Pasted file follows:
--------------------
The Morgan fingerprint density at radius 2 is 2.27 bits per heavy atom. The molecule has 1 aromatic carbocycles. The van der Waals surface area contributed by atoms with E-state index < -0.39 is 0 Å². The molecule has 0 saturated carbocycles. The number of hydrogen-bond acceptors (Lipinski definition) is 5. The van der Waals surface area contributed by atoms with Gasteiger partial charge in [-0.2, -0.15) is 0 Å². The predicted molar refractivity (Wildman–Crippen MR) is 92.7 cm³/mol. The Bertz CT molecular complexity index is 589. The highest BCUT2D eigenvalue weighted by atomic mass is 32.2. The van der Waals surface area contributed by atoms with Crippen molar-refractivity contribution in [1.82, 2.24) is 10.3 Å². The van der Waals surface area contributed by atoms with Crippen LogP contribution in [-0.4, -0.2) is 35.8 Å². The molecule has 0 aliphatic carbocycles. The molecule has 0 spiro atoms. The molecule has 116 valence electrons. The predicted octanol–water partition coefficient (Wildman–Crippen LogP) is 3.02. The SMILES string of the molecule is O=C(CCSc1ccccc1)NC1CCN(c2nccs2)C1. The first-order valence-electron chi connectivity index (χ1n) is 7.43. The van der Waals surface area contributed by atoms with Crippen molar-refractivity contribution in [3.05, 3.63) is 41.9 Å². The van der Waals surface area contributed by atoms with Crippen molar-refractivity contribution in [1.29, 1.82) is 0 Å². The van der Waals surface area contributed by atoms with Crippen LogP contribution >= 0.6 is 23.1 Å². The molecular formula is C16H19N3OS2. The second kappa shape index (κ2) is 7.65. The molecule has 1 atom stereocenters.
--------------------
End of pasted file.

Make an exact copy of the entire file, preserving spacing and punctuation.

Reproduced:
The Morgan fingerprint density at radius 2 is 2.27 bits per heavy atom. The molecule has 1 aromatic carbocycles. The van der Waals surface area contributed by atoms with E-state index < -0.39 is 0 Å². The molecule has 0 saturated carbocycles. The number of hydrogen-bond acceptors (Lipinski definition) is 5. The van der Waals surface area contributed by atoms with Gasteiger partial charge in [-0.2, -0.15) is 0 Å². The predicted molar refractivity (Wildman–Crippen MR) is 92.7 cm³/mol. The Bertz CT molecular complexity index is 589. The highest BCUT2D eigenvalue weighted by atomic mass is 32.2. The van der Waals surface area contributed by atoms with Crippen molar-refractivity contribution in [1.82, 2.24) is 10.3 Å². The van der Waals surface area contributed by atoms with Crippen LogP contribution in [-0.4, -0.2) is 35.8 Å². The molecule has 0 aliphatic carbocycles. The molecule has 0 spiro atoms. The molecule has 116 valence electrons. The predicted octanol–water partition coefficient (Wildman–Crippen LogP) is 3.02. The SMILES string of the molecule is O=C(CCSc1ccccc1)NC1CCN(c2nccs2)C1. The first-order valence-electron chi connectivity index (χ1n) is 7.43. The van der Waals surface area contributed by atoms with Crippen molar-refractivity contribution in [3.05, 3.63) is 41.9 Å². The van der Waals surface area contributed by atoms with Crippen molar-refractivity contribution in [1.29, 1.82) is 0 Å². The van der Waals surface area contributed by atoms with Crippen LogP contribution >= 0.6 is 23.1 Å². The molecular formula is C16H19N3OS2. The second kappa shape index (κ2) is 7.65. The molecule has 1 atom stereocenters.